Origin: These bronze coins were minted under various kings of the Seleucid Empire between c. 323 and 63 BCE. Each features the portrait of a king on the obverse side, while the reverse sides vary.
Unlike the serrated-edged silver denarii of the Roman Republic, the Seleucid Empire likely didn't serrate the edges of their bronze coins to prove the purity of the metal or stop coin clipping (the practice of shaving metal off the edges of coins). Rather, the practice likely served more of a decorative purpose. One theory is that the tradition of serrated coins helped boost feelings of continuity when a new king took power, and rulers would issue coins of this type to appear more legitimate.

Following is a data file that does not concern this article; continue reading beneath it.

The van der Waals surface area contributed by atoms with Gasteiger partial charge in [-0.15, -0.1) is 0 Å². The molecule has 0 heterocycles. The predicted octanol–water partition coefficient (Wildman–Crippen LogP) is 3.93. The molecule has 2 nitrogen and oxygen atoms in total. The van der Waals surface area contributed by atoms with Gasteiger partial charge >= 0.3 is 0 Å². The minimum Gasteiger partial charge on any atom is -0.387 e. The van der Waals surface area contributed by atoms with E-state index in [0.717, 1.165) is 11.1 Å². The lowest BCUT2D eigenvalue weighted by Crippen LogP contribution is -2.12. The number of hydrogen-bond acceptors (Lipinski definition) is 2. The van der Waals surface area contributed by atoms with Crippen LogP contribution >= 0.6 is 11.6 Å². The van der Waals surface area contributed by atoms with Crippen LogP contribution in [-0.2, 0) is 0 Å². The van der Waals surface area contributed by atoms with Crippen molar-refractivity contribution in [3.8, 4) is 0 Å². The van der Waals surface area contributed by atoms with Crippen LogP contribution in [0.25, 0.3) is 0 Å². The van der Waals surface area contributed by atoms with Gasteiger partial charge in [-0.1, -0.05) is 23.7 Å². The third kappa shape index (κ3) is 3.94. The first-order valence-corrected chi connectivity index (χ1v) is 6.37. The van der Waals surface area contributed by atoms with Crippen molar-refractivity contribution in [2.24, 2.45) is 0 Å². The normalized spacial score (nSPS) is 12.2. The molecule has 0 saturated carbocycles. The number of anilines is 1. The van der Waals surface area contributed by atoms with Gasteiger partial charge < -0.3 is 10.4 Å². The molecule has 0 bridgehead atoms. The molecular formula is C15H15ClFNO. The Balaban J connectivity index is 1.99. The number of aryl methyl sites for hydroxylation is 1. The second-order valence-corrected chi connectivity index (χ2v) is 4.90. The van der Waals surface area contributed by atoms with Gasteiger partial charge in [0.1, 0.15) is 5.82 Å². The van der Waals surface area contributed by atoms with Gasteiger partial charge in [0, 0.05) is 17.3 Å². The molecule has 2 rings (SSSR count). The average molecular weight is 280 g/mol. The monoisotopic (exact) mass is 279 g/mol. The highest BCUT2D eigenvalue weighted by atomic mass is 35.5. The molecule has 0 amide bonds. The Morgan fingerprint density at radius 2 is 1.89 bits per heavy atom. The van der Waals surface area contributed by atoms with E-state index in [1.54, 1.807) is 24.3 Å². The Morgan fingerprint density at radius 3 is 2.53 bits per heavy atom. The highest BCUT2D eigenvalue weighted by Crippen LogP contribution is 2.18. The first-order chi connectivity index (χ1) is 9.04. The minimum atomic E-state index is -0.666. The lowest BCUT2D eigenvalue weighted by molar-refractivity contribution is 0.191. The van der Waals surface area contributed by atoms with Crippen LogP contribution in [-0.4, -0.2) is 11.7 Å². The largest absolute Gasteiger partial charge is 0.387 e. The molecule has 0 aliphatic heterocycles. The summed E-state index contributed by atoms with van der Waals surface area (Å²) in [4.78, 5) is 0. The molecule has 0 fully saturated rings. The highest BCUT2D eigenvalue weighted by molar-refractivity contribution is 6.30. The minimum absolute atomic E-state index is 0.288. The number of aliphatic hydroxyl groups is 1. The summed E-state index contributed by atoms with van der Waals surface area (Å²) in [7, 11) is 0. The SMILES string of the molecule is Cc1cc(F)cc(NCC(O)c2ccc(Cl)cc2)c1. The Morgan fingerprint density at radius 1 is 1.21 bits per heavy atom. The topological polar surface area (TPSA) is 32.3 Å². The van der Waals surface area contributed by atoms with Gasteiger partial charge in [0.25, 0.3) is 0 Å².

The Seleucid Empire itself was founded by Seleucus I, a successor to Alexander the Great. The empire was Hellenistic, or culturally Greek, and stretched from the eastern Mediterranean to western India. It finally met its end in 63 BCE when the final portions were absorbed into the Roman Empire.
Each includes a Certificate of Authenticity.
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